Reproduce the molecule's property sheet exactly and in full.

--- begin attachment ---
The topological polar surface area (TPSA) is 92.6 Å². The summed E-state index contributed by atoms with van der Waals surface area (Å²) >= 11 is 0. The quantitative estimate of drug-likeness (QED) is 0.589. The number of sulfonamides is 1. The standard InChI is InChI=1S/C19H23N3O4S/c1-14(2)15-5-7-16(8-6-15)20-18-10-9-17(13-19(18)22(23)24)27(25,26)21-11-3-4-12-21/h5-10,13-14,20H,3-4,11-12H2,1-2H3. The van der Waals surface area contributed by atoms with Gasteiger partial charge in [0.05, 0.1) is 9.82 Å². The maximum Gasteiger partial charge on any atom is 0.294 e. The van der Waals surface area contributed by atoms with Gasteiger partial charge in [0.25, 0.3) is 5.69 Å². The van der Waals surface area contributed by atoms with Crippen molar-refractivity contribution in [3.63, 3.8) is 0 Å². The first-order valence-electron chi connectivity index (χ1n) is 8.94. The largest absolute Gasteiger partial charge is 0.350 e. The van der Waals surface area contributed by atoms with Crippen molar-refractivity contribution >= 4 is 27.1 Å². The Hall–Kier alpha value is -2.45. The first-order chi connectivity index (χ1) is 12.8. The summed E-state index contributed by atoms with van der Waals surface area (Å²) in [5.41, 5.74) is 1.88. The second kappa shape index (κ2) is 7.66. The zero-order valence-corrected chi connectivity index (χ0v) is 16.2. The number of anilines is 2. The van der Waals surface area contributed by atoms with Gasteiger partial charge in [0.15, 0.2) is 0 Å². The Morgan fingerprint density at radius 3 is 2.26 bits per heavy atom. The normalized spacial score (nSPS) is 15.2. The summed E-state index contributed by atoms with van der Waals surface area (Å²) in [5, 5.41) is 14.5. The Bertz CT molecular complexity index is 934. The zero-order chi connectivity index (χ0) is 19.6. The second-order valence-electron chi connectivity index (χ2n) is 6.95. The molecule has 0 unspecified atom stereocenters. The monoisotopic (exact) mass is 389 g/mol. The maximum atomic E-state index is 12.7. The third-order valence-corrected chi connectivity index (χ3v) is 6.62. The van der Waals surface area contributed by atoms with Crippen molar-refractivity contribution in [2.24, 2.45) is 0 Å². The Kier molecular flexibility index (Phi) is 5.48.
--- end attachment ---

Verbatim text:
The topological polar surface area (TPSA) is 92.6 Å². The summed E-state index contributed by atoms with van der Waals surface area (Å²) >= 11 is 0. The quantitative estimate of drug-likeness (QED) is 0.589. The number of sulfonamides is 1. The standard InChI is InChI=1S/C19H23N3O4S/c1-14(2)15-5-7-16(8-6-15)20-18-10-9-17(13-19(18)22(23)24)27(25,26)21-11-3-4-12-21/h5-10,13-14,20H,3-4,11-12H2,1-2H3. The van der Waals surface area contributed by atoms with Gasteiger partial charge in [0.05, 0.1) is 9.82 Å². The maximum Gasteiger partial charge on any atom is 0.294 e. The van der Waals surface area contributed by atoms with Gasteiger partial charge in [0.25, 0.3) is 5.69 Å². The van der Waals surface area contributed by atoms with Crippen molar-refractivity contribution in [3.63, 3.8) is 0 Å². The first-order valence-electron chi connectivity index (χ1n) is 8.94. The largest absolute Gasteiger partial charge is 0.350 e. The van der Waals surface area contributed by atoms with Crippen molar-refractivity contribution >= 4 is 27.1 Å². The Hall–Kier alpha value is -2.45. The first-order chi connectivity index (χ1) is 12.8. The summed E-state index contributed by atoms with van der Waals surface area (Å²) in [5.41, 5.74) is 1.88. The second kappa shape index (κ2) is 7.66. The zero-order valence-corrected chi connectivity index (χ0v) is 16.2. The number of anilines is 2. The van der Waals surface area contributed by atoms with Gasteiger partial charge in [0.15, 0.2) is 0 Å². The Morgan fingerprint density at radius 3 is 2.26 bits per heavy atom. The normalized spacial score (nSPS) is 15.2. The summed E-state index contributed by atoms with van der Waals surface area (Å²) in [5, 5.41) is 14.5. The Bertz CT molecular complexity index is 934. The zero-order chi connectivity index (χ0) is 19.6. The second-order valence-electron chi connectivity index (χ2n) is 6.95. The molecule has 0 unspecified atom stereocenters. The monoisotopic (exact) mass is 389 g/mol. The maximum atomic E-state index is 12.7. The third-order valence-corrected chi connectivity index (χ3v) is 6.62. The van der Waals surface area contributed by atoms with Crippen molar-refractivity contribution in [2.24, 2.45) is 0 Å². The Kier molecular flexibility index (Phi) is 5.48.